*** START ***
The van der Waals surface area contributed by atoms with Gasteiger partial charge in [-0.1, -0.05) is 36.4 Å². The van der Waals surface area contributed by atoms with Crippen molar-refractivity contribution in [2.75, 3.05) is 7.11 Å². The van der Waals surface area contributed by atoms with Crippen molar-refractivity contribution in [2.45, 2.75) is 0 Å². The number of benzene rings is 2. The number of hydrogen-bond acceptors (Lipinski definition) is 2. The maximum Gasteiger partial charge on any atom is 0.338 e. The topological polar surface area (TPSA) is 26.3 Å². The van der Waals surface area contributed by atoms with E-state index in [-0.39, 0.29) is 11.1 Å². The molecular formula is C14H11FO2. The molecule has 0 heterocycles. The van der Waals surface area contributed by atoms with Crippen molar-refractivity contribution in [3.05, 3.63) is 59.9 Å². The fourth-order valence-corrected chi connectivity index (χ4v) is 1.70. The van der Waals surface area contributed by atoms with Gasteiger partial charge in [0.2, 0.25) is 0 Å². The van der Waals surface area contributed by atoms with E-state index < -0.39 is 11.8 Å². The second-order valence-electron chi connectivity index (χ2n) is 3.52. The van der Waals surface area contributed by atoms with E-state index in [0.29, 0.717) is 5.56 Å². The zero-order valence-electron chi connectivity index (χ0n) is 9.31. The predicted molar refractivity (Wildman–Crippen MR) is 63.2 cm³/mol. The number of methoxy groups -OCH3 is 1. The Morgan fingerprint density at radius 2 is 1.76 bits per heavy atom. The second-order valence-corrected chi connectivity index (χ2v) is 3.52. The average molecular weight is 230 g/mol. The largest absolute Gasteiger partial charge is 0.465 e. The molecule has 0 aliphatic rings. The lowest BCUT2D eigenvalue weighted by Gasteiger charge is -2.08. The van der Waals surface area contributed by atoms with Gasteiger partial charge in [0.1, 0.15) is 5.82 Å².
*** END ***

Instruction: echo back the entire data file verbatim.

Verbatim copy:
The van der Waals surface area contributed by atoms with Gasteiger partial charge in [-0.1, -0.05) is 36.4 Å². The van der Waals surface area contributed by atoms with Crippen molar-refractivity contribution in [2.75, 3.05) is 7.11 Å². The van der Waals surface area contributed by atoms with Crippen molar-refractivity contribution in [2.45, 2.75) is 0 Å². The number of benzene rings is 2. The number of hydrogen-bond acceptors (Lipinski definition) is 2. The maximum Gasteiger partial charge on any atom is 0.338 e. The topological polar surface area (TPSA) is 26.3 Å². The van der Waals surface area contributed by atoms with E-state index in [-0.39, 0.29) is 11.1 Å². The molecular formula is C14H11FO2. The molecule has 0 heterocycles. The van der Waals surface area contributed by atoms with Crippen molar-refractivity contribution in [3.05, 3.63) is 59.9 Å². The fourth-order valence-corrected chi connectivity index (χ4v) is 1.70. The van der Waals surface area contributed by atoms with Gasteiger partial charge in [0.2, 0.25) is 0 Å². The van der Waals surface area contributed by atoms with E-state index < -0.39 is 11.8 Å². The second-order valence-electron chi connectivity index (χ2n) is 3.52. The van der Waals surface area contributed by atoms with E-state index in [0.29, 0.717) is 5.56 Å². The zero-order valence-electron chi connectivity index (χ0n) is 9.31. The predicted molar refractivity (Wildman–Crippen MR) is 63.2 cm³/mol. The number of methoxy groups -OCH3 is 1. The Morgan fingerprint density at radius 2 is 1.76 bits per heavy atom. The second-order valence-corrected chi connectivity index (χ2v) is 3.52. The average molecular weight is 230 g/mol. The largest absolute Gasteiger partial charge is 0.465 e. The molecule has 0 aliphatic rings. The lowest BCUT2D eigenvalue weighted by Gasteiger charge is -2.08. The van der Waals surface area contributed by atoms with Gasteiger partial charge in [0.1, 0.15) is 5.82 Å².